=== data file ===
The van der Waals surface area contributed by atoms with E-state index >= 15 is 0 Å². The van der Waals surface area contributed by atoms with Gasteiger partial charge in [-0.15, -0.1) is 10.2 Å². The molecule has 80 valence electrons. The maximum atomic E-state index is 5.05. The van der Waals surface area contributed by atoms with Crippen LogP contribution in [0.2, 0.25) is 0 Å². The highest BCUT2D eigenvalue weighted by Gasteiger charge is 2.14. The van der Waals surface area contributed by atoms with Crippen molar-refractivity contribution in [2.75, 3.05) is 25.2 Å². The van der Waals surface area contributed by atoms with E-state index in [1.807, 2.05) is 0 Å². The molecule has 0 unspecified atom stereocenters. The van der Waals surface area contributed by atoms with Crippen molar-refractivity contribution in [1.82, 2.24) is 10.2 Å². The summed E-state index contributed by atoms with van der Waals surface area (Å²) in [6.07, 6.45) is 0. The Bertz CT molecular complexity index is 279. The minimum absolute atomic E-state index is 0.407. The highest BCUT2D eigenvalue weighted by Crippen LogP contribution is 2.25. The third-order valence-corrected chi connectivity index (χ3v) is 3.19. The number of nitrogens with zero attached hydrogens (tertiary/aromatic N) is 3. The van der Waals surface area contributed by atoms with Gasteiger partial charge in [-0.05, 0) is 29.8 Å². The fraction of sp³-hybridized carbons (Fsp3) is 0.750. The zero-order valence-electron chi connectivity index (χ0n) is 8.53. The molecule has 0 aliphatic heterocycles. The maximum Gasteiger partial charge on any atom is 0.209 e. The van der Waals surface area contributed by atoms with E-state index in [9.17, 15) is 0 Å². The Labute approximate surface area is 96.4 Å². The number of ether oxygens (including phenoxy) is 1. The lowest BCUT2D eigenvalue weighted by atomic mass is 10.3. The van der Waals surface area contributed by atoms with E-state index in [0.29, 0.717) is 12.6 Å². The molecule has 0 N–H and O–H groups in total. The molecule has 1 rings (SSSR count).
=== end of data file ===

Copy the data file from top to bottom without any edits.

The van der Waals surface area contributed by atoms with E-state index >= 15 is 0 Å². The van der Waals surface area contributed by atoms with Gasteiger partial charge in [-0.15, -0.1) is 10.2 Å². The molecule has 80 valence electrons. The maximum atomic E-state index is 5.05. The van der Waals surface area contributed by atoms with Crippen LogP contribution in [0.2, 0.25) is 0 Å². The highest BCUT2D eigenvalue weighted by Gasteiger charge is 2.14. The van der Waals surface area contributed by atoms with Crippen molar-refractivity contribution in [2.75, 3.05) is 25.2 Å². The van der Waals surface area contributed by atoms with E-state index in [1.807, 2.05) is 0 Å². The molecule has 0 unspecified atom stereocenters. The van der Waals surface area contributed by atoms with Crippen molar-refractivity contribution in [1.82, 2.24) is 10.2 Å². The summed E-state index contributed by atoms with van der Waals surface area (Å²) in [6.07, 6.45) is 0. The Bertz CT molecular complexity index is 279. The minimum absolute atomic E-state index is 0.407. The highest BCUT2D eigenvalue weighted by Crippen LogP contribution is 2.25. The third-order valence-corrected chi connectivity index (χ3v) is 3.19. The number of nitrogens with zero attached hydrogens (tertiary/aromatic N) is 3. The van der Waals surface area contributed by atoms with Gasteiger partial charge in [-0.05, 0) is 29.8 Å². The fraction of sp³-hybridized carbons (Fsp3) is 0.750. The zero-order valence-electron chi connectivity index (χ0n) is 8.53. The molecule has 0 aliphatic heterocycles. The maximum Gasteiger partial charge on any atom is 0.209 e. The van der Waals surface area contributed by atoms with E-state index in [9.17, 15) is 0 Å². The Labute approximate surface area is 96.4 Å². The number of ether oxygens (including phenoxy) is 1. The lowest BCUT2D eigenvalue weighted by atomic mass is 10.3. The van der Waals surface area contributed by atoms with E-state index in [0.29, 0.717) is 12.6 Å². The molecule has 0 N–H and O–H groups in total. The molecule has 1 rings (SSSR count).